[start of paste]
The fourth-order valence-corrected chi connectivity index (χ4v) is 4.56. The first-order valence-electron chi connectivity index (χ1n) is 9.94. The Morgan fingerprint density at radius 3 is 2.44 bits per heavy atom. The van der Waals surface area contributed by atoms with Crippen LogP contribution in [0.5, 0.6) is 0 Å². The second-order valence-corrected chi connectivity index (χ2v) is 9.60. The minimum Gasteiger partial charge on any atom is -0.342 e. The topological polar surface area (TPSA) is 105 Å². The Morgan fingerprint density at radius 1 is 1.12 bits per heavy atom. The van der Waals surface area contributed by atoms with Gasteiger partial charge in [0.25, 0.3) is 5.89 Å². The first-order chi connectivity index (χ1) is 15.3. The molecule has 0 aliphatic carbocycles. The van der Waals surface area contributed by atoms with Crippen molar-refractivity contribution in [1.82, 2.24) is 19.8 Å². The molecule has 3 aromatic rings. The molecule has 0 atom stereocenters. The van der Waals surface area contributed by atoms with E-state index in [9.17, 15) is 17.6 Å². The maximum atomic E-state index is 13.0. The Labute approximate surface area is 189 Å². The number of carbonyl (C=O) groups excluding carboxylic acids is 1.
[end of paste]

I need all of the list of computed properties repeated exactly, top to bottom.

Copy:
The fourth-order valence-corrected chi connectivity index (χ4v) is 4.56. The first-order valence-electron chi connectivity index (χ1n) is 9.94. The Morgan fingerprint density at radius 3 is 2.44 bits per heavy atom. The van der Waals surface area contributed by atoms with Crippen LogP contribution in [0.5, 0.6) is 0 Å². The second-order valence-corrected chi connectivity index (χ2v) is 9.60. The minimum Gasteiger partial charge on any atom is -0.342 e. The topological polar surface area (TPSA) is 105 Å². The Morgan fingerprint density at radius 1 is 1.12 bits per heavy atom. The van der Waals surface area contributed by atoms with Gasteiger partial charge in [0.25, 0.3) is 5.89 Å². The first-order chi connectivity index (χ1) is 15.3. The molecule has 0 aliphatic carbocycles. The van der Waals surface area contributed by atoms with Crippen molar-refractivity contribution in [1.82, 2.24) is 19.8 Å². The molecule has 3 aromatic rings. The molecule has 0 atom stereocenters. The van der Waals surface area contributed by atoms with E-state index in [9.17, 15) is 17.6 Å². The maximum atomic E-state index is 13.0. The Labute approximate surface area is 189 Å². The number of carbonyl (C=O) groups excluding carboxylic acids is 1.